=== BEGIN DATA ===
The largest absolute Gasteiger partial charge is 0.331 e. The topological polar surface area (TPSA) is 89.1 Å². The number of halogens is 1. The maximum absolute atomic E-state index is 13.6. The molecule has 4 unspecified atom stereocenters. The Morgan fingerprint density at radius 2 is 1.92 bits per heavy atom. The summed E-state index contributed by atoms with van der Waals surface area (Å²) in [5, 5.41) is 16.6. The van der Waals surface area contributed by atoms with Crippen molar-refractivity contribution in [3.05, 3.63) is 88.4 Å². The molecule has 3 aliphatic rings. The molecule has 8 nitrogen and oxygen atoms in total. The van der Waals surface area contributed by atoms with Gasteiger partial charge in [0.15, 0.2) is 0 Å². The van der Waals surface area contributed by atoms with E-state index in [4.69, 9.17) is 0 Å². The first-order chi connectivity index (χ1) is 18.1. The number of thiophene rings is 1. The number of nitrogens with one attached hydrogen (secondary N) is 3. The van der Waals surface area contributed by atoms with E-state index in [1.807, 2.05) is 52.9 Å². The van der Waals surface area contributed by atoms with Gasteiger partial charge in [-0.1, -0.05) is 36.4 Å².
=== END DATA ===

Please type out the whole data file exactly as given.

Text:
The largest absolute Gasteiger partial charge is 0.331 e. The topological polar surface area (TPSA) is 89.1 Å². The number of halogens is 1. The maximum absolute atomic E-state index is 13.6. The molecule has 4 unspecified atom stereocenters. The Morgan fingerprint density at radius 2 is 1.92 bits per heavy atom. The summed E-state index contributed by atoms with van der Waals surface area (Å²) in [5, 5.41) is 16.6. The van der Waals surface area contributed by atoms with Crippen molar-refractivity contribution in [3.05, 3.63) is 88.4 Å². The molecule has 3 aliphatic rings. The molecule has 8 nitrogen and oxygen atoms in total. The van der Waals surface area contributed by atoms with Gasteiger partial charge in [0.15, 0.2) is 0 Å². The van der Waals surface area contributed by atoms with E-state index in [4.69, 9.17) is 0 Å². The first-order chi connectivity index (χ1) is 18.1. The number of thiophene rings is 1. The number of nitrogens with one attached hydrogen (secondary N) is 3. The van der Waals surface area contributed by atoms with E-state index in [1.807, 2.05) is 52.9 Å². The van der Waals surface area contributed by atoms with Gasteiger partial charge in [-0.1, -0.05) is 36.4 Å².